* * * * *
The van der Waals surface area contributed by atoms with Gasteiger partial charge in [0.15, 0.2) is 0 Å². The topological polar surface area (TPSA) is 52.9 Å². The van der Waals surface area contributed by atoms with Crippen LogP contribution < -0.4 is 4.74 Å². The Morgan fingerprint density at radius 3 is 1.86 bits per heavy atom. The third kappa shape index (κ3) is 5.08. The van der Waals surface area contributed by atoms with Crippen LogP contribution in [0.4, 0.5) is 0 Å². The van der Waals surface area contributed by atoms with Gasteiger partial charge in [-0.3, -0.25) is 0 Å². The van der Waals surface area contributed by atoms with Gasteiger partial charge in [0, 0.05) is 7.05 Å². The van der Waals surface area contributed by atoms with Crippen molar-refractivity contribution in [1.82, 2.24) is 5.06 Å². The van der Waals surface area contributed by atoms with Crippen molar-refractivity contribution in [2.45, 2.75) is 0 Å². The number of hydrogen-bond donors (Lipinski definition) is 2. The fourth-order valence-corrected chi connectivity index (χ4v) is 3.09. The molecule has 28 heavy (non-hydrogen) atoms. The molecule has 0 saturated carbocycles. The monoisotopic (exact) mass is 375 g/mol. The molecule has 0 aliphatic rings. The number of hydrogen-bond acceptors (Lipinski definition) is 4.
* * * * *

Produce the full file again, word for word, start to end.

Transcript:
The van der Waals surface area contributed by atoms with Gasteiger partial charge in [0.15, 0.2) is 0 Å². The topological polar surface area (TPSA) is 52.9 Å². The van der Waals surface area contributed by atoms with Crippen LogP contribution < -0.4 is 4.74 Å². The Morgan fingerprint density at radius 3 is 1.86 bits per heavy atom. The third kappa shape index (κ3) is 5.08. The van der Waals surface area contributed by atoms with Crippen LogP contribution in [0.4, 0.5) is 0 Å². The van der Waals surface area contributed by atoms with Gasteiger partial charge in [-0.3, -0.25) is 0 Å². The van der Waals surface area contributed by atoms with Gasteiger partial charge in [0, 0.05) is 7.05 Å². The van der Waals surface area contributed by atoms with Crippen molar-refractivity contribution in [1.82, 2.24) is 5.06 Å². The van der Waals surface area contributed by atoms with Crippen molar-refractivity contribution in [2.45, 2.75) is 0 Å². The number of hydrogen-bond donors (Lipinski definition) is 2. The fourth-order valence-corrected chi connectivity index (χ4v) is 3.09. The molecule has 28 heavy (non-hydrogen) atoms. The molecule has 0 saturated carbocycles. The monoisotopic (exact) mass is 375 g/mol. The molecule has 0 aliphatic rings. The number of hydrogen-bond acceptors (Lipinski definition) is 4.